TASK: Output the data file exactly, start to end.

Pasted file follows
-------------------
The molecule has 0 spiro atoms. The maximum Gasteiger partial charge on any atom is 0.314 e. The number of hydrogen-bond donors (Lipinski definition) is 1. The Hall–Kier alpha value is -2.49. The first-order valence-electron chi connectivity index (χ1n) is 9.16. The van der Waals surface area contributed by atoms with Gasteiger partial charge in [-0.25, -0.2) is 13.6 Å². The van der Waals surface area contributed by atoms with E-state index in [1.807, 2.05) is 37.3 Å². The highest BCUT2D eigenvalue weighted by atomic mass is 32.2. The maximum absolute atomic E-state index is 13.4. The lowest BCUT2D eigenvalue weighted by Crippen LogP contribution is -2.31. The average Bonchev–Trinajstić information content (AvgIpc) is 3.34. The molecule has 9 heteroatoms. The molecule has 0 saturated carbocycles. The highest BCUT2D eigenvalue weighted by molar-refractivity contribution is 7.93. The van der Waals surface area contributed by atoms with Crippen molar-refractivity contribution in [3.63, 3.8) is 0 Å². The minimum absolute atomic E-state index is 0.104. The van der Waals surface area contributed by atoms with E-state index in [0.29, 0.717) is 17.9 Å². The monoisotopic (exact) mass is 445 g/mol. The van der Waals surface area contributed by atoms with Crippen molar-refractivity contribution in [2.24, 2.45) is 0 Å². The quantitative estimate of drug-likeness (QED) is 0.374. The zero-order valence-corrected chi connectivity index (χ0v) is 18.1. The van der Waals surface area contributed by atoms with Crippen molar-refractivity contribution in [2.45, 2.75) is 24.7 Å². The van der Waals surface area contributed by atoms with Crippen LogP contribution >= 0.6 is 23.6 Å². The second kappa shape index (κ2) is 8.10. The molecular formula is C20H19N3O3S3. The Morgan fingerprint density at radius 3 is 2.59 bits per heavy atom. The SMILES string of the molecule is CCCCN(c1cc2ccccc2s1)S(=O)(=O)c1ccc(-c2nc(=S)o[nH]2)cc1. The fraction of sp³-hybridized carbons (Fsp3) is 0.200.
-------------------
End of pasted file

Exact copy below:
The molecule has 0 spiro atoms. The maximum Gasteiger partial charge on any atom is 0.314 e. The number of hydrogen-bond donors (Lipinski definition) is 1. The Hall–Kier alpha value is -2.49. The first-order valence-electron chi connectivity index (χ1n) is 9.16. The van der Waals surface area contributed by atoms with Gasteiger partial charge in [-0.25, -0.2) is 13.6 Å². The van der Waals surface area contributed by atoms with E-state index in [1.807, 2.05) is 37.3 Å². The highest BCUT2D eigenvalue weighted by atomic mass is 32.2. The maximum absolute atomic E-state index is 13.4. The lowest BCUT2D eigenvalue weighted by Crippen LogP contribution is -2.31. The average Bonchev–Trinajstić information content (AvgIpc) is 3.34. The molecule has 9 heteroatoms. The molecule has 0 saturated carbocycles. The highest BCUT2D eigenvalue weighted by molar-refractivity contribution is 7.93. The van der Waals surface area contributed by atoms with Crippen molar-refractivity contribution in [3.63, 3.8) is 0 Å². The minimum absolute atomic E-state index is 0.104. The van der Waals surface area contributed by atoms with E-state index in [0.29, 0.717) is 17.9 Å². The monoisotopic (exact) mass is 445 g/mol. The van der Waals surface area contributed by atoms with Crippen molar-refractivity contribution in [2.24, 2.45) is 0 Å². The quantitative estimate of drug-likeness (QED) is 0.374. The zero-order valence-corrected chi connectivity index (χ0v) is 18.1. The van der Waals surface area contributed by atoms with Crippen molar-refractivity contribution in [2.45, 2.75) is 24.7 Å². The van der Waals surface area contributed by atoms with Crippen LogP contribution >= 0.6 is 23.6 Å². The second kappa shape index (κ2) is 8.10. The molecular formula is C20H19N3O3S3. The Morgan fingerprint density at radius 3 is 2.59 bits per heavy atom. The SMILES string of the molecule is CCCCN(c1cc2ccccc2s1)S(=O)(=O)c1ccc(-c2nc(=S)o[nH]2)cc1. The fraction of sp³-hybridized carbons (Fsp3) is 0.200.